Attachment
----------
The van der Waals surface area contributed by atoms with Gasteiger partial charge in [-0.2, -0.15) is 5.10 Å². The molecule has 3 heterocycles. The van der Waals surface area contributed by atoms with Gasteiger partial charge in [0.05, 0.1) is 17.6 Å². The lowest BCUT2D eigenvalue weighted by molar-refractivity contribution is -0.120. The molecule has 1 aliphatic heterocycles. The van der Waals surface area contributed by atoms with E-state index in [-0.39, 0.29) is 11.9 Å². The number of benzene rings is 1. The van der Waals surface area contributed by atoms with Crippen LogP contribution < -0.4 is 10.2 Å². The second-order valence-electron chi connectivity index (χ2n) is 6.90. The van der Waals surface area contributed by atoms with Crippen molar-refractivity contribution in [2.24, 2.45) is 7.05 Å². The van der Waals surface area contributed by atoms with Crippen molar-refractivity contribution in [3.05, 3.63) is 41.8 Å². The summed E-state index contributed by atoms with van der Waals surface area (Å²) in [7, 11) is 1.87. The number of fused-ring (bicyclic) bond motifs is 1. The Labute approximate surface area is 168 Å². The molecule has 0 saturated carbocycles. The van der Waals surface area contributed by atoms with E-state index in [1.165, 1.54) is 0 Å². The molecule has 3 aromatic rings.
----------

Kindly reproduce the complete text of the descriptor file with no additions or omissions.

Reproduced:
The van der Waals surface area contributed by atoms with Gasteiger partial charge in [-0.2, -0.15) is 5.10 Å². The molecule has 3 heterocycles. The van der Waals surface area contributed by atoms with Gasteiger partial charge in [0.05, 0.1) is 17.6 Å². The lowest BCUT2D eigenvalue weighted by molar-refractivity contribution is -0.120. The molecule has 1 aliphatic heterocycles. The van der Waals surface area contributed by atoms with E-state index in [-0.39, 0.29) is 11.9 Å². The number of benzene rings is 1. The van der Waals surface area contributed by atoms with Crippen LogP contribution < -0.4 is 10.2 Å². The second-order valence-electron chi connectivity index (χ2n) is 6.90. The van der Waals surface area contributed by atoms with Crippen molar-refractivity contribution in [2.24, 2.45) is 7.05 Å². The van der Waals surface area contributed by atoms with Crippen molar-refractivity contribution in [3.05, 3.63) is 41.8 Å². The summed E-state index contributed by atoms with van der Waals surface area (Å²) in [7, 11) is 1.87. The number of fused-ring (bicyclic) bond motifs is 1. The Labute approximate surface area is 168 Å². The molecule has 0 saturated carbocycles. The van der Waals surface area contributed by atoms with E-state index in [1.165, 1.54) is 0 Å². The molecule has 3 aromatic rings.